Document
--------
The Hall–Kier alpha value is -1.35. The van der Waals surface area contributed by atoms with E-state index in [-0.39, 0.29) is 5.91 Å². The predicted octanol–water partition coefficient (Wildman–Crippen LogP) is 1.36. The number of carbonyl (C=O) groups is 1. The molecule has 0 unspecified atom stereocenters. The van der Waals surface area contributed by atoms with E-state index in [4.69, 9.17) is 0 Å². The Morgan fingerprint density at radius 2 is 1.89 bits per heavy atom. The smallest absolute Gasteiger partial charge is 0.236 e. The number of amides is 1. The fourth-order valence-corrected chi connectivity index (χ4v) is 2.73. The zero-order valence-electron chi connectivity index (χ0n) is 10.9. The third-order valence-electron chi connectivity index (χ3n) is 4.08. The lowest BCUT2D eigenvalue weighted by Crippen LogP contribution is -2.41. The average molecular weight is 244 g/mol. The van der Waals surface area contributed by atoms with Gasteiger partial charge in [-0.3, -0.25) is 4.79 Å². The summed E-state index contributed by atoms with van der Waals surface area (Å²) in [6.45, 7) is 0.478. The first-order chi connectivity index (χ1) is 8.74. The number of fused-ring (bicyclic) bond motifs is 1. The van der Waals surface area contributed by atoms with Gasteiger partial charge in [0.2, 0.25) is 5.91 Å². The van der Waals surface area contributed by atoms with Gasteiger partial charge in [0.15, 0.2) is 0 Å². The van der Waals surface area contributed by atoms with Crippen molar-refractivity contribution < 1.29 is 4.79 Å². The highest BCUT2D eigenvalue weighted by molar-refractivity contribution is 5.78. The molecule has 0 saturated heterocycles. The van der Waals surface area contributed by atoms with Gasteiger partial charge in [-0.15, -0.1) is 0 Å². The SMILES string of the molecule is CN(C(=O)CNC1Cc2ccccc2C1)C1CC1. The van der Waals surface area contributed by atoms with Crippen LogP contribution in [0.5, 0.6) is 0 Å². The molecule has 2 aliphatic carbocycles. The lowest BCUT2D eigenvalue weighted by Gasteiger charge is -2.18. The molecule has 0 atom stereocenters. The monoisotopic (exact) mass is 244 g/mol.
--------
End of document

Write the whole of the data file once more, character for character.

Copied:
The Hall–Kier alpha value is -1.35. The van der Waals surface area contributed by atoms with E-state index in [-0.39, 0.29) is 5.91 Å². The predicted octanol–water partition coefficient (Wildman–Crippen LogP) is 1.36. The number of carbonyl (C=O) groups is 1. The molecule has 0 unspecified atom stereocenters. The van der Waals surface area contributed by atoms with E-state index in [4.69, 9.17) is 0 Å². The Morgan fingerprint density at radius 2 is 1.89 bits per heavy atom. The smallest absolute Gasteiger partial charge is 0.236 e. The number of amides is 1. The fourth-order valence-corrected chi connectivity index (χ4v) is 2.73. The zero-order valence-electron chi connectivity index (χ0n) is 10.9. The third-order valence-electron chi connectivity index (χ3n) is 4.08. The lowest BCUT2D eigenvalue weighted by Crippen LogP contribution is -2.41. The average molecular weight is 244 g/mol. The van der Waals surface area contributed by atoms with Gasteiger partial charge in [-0.3, -0.25) is 4.79 Å². The summed E-state index contributed by atoms with van der Waals surface area (Å²) in [6.45, 7) is 0.478. The first-order chi connectivity index (χ1) is 8.74. The number of fused-ring (bicyclic) bond motifs is 1. The van der Waals surface area contributed by atoms with Gasteiger partial charge in [0.2, 0.25) is 5.91 Å². The van der Waals surface area contributed by atoms with Gasteiger partial charge in [0.15, 0.2) is 0 Å². The van der Waals surface area contributed by atoms with Crippen molar-refractivity contribution < 1.29 is 4.79 Å². The highest BCUT2D eigenvalue weighted by molar-refractivity contribution is 5.78. The molecule has 0 saturated heterocycles. The van der Waals surface area contributed by atoms with Gasteiger partial charge in [-0.15, -0.1) is 0 Å². The SMILES string of the molecule is CN(C(=O)CNC1Cc2ccccc2C1)C1CC1. The van der Waals surface area contributed by atoms with Crippen LogP contribution in [0.5, 0.6) is 0 Å². The molecule has 2 aliphatic carbocycles. The lowest BCUT2D eigenvalue weighted by Gasteiger charge is -2.18. The molecule has 0 atom stereocenters. The monoisotopic (exact) mass is 244 g/mol.